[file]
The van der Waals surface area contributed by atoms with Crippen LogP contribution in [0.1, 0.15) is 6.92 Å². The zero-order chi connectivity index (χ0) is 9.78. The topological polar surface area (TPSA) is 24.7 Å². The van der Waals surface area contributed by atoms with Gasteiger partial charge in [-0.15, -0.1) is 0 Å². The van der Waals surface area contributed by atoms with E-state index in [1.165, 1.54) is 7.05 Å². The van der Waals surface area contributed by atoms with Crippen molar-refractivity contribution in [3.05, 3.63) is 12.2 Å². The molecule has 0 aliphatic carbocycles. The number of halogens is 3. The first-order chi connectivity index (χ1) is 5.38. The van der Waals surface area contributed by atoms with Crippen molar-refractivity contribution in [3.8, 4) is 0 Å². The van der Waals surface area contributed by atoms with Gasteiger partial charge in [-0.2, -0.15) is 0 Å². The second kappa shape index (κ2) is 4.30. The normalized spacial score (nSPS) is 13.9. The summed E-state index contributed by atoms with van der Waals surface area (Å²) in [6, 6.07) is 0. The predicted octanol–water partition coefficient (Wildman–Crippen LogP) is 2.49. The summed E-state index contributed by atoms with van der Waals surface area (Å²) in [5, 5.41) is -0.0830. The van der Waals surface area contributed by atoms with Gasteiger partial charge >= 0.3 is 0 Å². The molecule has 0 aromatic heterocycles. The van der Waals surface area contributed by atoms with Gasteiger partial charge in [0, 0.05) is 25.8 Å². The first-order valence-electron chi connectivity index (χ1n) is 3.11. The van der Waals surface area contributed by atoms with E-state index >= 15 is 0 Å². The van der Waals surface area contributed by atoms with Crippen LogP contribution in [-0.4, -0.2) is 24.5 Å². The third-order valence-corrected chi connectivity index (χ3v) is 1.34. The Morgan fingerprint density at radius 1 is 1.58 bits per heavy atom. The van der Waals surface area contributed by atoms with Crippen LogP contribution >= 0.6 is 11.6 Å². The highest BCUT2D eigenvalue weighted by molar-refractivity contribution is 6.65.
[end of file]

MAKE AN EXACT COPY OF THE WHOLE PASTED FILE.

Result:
The van der Waals surface area contributed by atoms with Crippen LogP contribution in [0.1, 0.15) is 6.92 Å². The zero-order chi connectivity index (χ0) is 9.78. The topological polar surface area (TPSA) is 24.7 Å². The van der Waals surface area contributed by atoms with Gasteiger partial charge in [-0.15, -0.1) is 0 Å². The van der Waals surface area contributed by atoms with E-state index in [1.165, 1.54) is 7.05 Å². The van der Waals surface area contributed by atoms with Crippen molar-refractivity contribution in [3.05, 3.63) is 12.2 Å². The molecule has 0 aliphatic carbocycles. The number of halogens is 3. The first-order chi connectivity index (χ1) is 5.38. The van der Waals surface area contributed by atoms with Crippen molar-refractivity contribution in [3.8, 4) is 0 Å². The van der Waals surface area contributed by atoms with Gasteiger partial charge in [-0.2, -0.15) is 0 Å². The second kappa shape index (κ2) is 4.30. The normalized spacial score (nSPS) is 13.9. The summed E-state index contributed by atoms with van der Waals surface area (Å²) in [6, 6.07) is 0. The predicted octanol–water partition coefficient (Wildman–Crippen LogP) is 2.49. The summed E-state index contributed by atoms with van der Waals surface area (Å²) in [5, 5.41) is -0.0830. The van der Waals surface area contributed by atoms with Gasteiger partial charge >= 0.3 is 0 Å². The molecule has 0 aromatic heterocycles. The van der Waals surface area contributed by atoms with Gasteiger partial charge in [0, 0.05) is 25.8 Å². The first-order valence-electron chi connectivity index (χ1n) is 3.11. The van der Waals surface area contributed by atoms with E-state index >= 15 is 0 Å². The van der Waals surface area contributed by atoms with Crippen LogP contribution in [-0.4, -0.2) is 24.5 Å². The third-order valence-corrected chi connectivity index (χ3v) is 1.34. The Morgan fingerprint density at radius 1 is 1.58 bits per heavy atom. The van der Waals surface area contributed by atoms with Crippen LogP contribution >= 0.6 is 11.6 Å². The highest BCUT2D eigenvalue weighted by molar-refractivity contribution is 6.65.